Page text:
Microsoft Azure Stack Storage explained – part II

In the previous post we looked at how the Azure-consistent storage is being provisioned in a region and what components are involved to make this happen. In this blog post we continue our journey on Azure Stack Storage and look at what storage types are available and how blob and table storage is working in more detail.

Let’s look at Storage Account Types, you can choose to have

  • Standard_LRS
    • Locally-redundant Storage, resilient to two data copy failures
  • Standard_GRS
    • Geo-redundant Storage, resilient to region wide failures

The technology used for Standard_LRS is Storage Spaces in the Microsoft Software Defined Storage stack. With Standard_GRS the new feature Storage Replication is used to achieve replications between regions.

For the tenant it remains 1 virtualized account namespace for example and when a region is failed over it is transparent for the end user. Same when the Storage Service Provider Administrator adds new SOFS clusters. The objects are placed/migrated into different storage locations.

A closer look at Azure Blobs.

Azure blobs are highly scalable. It is storage objects with associated metadata to it. The API capabilities are very rich and with a strong consistency for developing applications that use blob storage. You can upload and download blobs programmatically. You can create a snapshot of blobs and create versions for backup of your blob. With lease blob you can create exclusive write lease on a blob. So it claims ownership and when you have the lease you can be sure no other operation can change the blob at that time. With the range request you can call this function to know exactly where your data is contained in that blob. You could then download only those ranges by specifying them in the range request header in the code. For example, when you are streaming content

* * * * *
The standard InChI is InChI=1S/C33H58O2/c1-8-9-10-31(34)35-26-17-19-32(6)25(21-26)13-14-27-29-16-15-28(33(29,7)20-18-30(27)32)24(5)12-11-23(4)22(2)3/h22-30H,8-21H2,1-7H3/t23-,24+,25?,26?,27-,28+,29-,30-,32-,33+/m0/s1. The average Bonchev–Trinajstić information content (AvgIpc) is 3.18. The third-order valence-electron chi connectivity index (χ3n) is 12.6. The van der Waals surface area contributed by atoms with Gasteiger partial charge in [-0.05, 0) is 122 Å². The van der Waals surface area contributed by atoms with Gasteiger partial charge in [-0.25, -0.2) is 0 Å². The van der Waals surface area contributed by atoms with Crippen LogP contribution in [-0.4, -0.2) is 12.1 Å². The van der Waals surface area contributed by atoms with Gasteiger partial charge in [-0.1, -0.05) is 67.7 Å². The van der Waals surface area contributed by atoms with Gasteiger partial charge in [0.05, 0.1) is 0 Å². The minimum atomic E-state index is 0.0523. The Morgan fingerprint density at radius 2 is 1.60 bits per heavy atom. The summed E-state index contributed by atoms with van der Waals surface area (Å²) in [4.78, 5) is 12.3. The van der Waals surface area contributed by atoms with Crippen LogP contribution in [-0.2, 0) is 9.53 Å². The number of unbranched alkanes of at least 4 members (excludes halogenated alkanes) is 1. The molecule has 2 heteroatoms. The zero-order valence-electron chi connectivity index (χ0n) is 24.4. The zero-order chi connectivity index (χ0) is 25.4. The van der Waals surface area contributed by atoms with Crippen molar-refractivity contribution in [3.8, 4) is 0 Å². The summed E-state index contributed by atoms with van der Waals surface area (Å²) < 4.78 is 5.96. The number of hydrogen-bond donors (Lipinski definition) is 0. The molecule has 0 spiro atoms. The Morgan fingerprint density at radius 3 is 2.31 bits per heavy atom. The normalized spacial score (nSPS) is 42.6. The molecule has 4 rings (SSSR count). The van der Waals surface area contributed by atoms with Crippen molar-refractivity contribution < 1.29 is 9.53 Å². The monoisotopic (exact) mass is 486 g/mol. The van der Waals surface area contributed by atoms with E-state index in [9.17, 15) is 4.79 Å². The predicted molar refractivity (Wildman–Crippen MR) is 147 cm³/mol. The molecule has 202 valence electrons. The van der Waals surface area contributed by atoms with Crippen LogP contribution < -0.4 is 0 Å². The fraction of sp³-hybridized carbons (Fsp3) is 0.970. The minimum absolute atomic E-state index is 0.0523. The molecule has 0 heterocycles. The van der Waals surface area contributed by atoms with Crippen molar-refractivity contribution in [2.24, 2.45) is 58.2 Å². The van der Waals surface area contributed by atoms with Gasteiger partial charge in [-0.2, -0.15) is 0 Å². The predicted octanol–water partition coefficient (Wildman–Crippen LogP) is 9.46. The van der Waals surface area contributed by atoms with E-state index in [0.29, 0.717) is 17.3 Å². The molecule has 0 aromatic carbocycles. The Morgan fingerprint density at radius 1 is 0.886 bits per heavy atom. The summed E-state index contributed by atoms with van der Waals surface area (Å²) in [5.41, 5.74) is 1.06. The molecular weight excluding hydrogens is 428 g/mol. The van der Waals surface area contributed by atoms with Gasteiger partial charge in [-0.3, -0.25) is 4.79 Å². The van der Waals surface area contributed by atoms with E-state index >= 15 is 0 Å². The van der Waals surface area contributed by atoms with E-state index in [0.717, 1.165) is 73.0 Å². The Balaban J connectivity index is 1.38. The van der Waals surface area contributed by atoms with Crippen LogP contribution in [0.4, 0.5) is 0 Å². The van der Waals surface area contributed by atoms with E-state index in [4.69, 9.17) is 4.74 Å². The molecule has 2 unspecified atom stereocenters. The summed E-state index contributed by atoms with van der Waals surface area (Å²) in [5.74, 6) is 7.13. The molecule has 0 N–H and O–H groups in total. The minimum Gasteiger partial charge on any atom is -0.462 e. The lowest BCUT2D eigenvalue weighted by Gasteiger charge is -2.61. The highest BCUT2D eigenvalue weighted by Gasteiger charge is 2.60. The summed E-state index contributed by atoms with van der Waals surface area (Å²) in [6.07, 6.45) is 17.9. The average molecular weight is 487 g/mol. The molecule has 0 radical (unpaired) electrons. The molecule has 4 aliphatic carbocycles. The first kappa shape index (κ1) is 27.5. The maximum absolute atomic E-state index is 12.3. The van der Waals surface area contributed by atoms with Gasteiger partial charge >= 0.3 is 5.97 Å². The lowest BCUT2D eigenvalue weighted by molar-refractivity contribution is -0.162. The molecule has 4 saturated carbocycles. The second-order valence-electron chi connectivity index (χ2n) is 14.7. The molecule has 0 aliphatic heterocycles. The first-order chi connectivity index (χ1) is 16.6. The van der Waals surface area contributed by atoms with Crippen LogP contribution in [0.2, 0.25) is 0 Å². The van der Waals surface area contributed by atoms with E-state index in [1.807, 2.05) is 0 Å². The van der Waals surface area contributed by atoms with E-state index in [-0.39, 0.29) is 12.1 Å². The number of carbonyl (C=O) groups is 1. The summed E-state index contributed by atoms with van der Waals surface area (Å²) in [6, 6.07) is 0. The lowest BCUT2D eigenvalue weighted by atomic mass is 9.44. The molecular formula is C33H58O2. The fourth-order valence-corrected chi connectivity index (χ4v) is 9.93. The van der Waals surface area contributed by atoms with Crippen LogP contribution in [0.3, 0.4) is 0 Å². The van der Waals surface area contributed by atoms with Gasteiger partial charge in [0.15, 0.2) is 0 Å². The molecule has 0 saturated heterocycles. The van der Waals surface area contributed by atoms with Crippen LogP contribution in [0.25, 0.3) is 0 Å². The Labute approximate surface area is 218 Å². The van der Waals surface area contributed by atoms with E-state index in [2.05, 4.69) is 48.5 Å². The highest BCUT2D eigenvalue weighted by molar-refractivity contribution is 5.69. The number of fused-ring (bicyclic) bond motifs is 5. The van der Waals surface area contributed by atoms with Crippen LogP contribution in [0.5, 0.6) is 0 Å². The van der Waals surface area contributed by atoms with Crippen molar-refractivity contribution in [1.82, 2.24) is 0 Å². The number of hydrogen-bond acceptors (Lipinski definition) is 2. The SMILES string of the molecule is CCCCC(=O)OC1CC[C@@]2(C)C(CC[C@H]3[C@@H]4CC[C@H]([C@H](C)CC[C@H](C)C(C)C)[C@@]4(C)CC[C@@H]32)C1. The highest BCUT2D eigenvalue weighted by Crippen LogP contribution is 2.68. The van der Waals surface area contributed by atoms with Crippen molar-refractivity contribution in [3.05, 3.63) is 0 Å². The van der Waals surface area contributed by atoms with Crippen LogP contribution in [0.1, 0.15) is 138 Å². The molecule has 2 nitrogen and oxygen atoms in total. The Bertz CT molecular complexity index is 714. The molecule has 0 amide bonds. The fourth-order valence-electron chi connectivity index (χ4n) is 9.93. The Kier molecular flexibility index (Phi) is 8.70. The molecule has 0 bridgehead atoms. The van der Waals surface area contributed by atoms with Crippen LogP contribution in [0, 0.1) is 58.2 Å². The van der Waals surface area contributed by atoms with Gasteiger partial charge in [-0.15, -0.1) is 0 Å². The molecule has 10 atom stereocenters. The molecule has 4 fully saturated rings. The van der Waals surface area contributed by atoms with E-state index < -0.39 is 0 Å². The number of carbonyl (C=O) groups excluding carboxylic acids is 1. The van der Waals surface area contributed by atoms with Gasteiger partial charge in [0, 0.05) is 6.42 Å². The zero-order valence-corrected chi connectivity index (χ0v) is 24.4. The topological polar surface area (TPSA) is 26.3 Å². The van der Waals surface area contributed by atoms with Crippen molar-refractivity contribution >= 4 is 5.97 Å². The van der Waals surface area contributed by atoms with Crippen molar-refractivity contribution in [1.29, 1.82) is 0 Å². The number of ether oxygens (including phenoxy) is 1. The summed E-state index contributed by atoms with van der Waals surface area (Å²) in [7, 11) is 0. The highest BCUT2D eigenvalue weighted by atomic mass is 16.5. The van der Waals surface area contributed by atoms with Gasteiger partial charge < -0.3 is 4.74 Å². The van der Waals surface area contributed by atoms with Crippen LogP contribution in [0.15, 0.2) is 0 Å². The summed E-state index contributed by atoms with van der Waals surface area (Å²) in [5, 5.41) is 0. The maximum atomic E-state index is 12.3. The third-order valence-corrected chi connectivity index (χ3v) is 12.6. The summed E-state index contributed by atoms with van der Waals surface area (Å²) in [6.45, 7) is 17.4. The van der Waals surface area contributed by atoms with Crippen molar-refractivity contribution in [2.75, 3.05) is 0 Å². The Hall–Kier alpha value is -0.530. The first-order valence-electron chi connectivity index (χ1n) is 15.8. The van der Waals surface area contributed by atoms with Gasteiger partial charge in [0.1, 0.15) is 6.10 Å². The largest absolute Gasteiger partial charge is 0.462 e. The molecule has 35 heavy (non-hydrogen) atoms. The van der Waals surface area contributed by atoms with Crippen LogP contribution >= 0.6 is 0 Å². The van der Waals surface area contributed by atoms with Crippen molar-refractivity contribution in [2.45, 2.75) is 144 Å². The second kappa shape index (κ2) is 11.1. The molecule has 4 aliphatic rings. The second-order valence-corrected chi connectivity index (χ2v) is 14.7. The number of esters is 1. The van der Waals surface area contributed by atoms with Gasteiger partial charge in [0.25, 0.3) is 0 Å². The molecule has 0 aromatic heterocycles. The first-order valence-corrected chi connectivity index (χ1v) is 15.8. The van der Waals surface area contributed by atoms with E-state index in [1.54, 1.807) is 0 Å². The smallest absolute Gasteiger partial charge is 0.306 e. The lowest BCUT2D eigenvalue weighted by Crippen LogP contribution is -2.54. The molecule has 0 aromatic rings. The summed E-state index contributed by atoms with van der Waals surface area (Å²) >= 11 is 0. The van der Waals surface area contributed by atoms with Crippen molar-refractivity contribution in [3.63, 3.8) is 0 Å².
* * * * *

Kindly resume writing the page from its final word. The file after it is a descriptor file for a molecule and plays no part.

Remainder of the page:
If we look at the blob types, there are 2 Azure Blob types. Block Blobs and Page blobs. Both have their own purpose.

  • Block Blobs
    • Designed for efficient uploads of large blobs, optimized for streaming workloads, archiving 200GB-max block blob composable from a collection of 4MB-max blocks
  • Page Blobs
    • Collection of 512-byte-alligned pages optimized for random, page-aligned read/write operations and they can grow up to 1TB size.

Now let’s dive deeper in the Blob Persistence Design. We have mentioned earlier in the blog series about that the blob back-end is installed on the SOFS nodes in the SOFS cluster. This component keeps Blob Metadata and the Blob Data itself. The Blob metadata is persisted in a metadata store each scoped to a large number of containers on the volume. Then we have the Blob Data itself. All data is resided on ReFS volumes and the persistence approach depends on what type of storage it is. For Block Blobs it is using chunk store (chunk-based design) and for Page Blobs it is using ReFS files (File-based design).

A look at the Azure Table service

Azure Tables is a NoSQL key-value store. It does not require a schema like in SQL that contains columns and data types (structured data). What that means you can create a table in Azure and you can put so called entities in that table. You see in the example below 4 rows (entities) and the only components that unique identify the entity, is the partition key (green column) and the row key (yellow column) together.